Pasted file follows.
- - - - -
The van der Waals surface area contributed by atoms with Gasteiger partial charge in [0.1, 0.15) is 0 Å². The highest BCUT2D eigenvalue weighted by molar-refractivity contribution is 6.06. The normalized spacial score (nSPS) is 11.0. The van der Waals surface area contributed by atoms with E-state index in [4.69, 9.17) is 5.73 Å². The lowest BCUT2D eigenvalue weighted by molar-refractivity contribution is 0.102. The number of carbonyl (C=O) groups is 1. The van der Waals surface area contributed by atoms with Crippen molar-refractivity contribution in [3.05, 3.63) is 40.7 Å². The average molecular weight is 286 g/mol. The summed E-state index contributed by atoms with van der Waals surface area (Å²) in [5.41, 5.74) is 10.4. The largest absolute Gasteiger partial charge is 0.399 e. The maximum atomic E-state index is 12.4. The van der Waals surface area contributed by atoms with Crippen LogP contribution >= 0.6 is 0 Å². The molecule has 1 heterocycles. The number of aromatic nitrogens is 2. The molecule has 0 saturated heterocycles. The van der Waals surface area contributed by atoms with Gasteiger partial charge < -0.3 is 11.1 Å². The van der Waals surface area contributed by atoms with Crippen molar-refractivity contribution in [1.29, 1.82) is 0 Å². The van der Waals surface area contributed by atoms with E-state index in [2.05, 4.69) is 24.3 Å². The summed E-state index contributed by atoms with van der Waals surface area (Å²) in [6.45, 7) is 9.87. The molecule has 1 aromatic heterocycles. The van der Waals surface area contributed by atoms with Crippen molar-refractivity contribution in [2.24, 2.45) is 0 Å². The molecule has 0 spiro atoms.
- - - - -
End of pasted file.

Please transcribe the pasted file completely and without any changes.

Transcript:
The van der Waals surface area contributed by atoms with Gasteiger partial charge in [0.1, 0.15) is 0 Å². The highest BCUT2D eigenvalue weighted by molar-refractivity contribution is 6.06. The normalized spacial score (nSPS) is 11.0. The van der Waals surface area contributed by atoms with E-state index in [4.69, 9.17) is 5.73 Å². The lowest BCUT2D eigenvalue weighted by molar-refractivity contribution is 0.102. The number of carbonyl (C=O) groups is 1. The van der Waals surface area contributed by atoms with Crippen molar-refractivity contribution in [3.05, 3.63) is 40.7 Å². The average molecular weight is 286 g/mol. The summed E-state index contributed by atoms with van der Waals surface area (Å²) in [5.41, 5.74) is 10.4. The largest absolute Gasteiger partial charge is 0.399 e. The maximum atomic E-state index is 12.4. The van der Waals surface area contributed by atoms with Crippen LogP contribution >= 0.6 is 0 Å². The molecule has 1 heterocycles. The number of aromatic nitrogens is 2. The molecule has 0 saturated heterocycles. The van der Waals surface area contributed by atoms with Gasteiger partial charge < -0.3 is 11.1 Å². The van der Waals surface area contributed by atoms with Crippen molar-refractivity contribution in [1.29, 1.82) is 0 Å². The van der Waals surface area contributed by atoms with E-state index in [2.05, 4.69) is 24.3 Å². The summed E-state index contributed by atoms with van der Waals surface area (Å²) in [6.45, 7) is 9.87. The molecule has 1 aromatic heterocycles. The van der Waals surface area contributed by atoms with Crippen molar-refractivity contribution in [2.24, 2.45) is 0 Å². The molecule has 0 spiro atoms.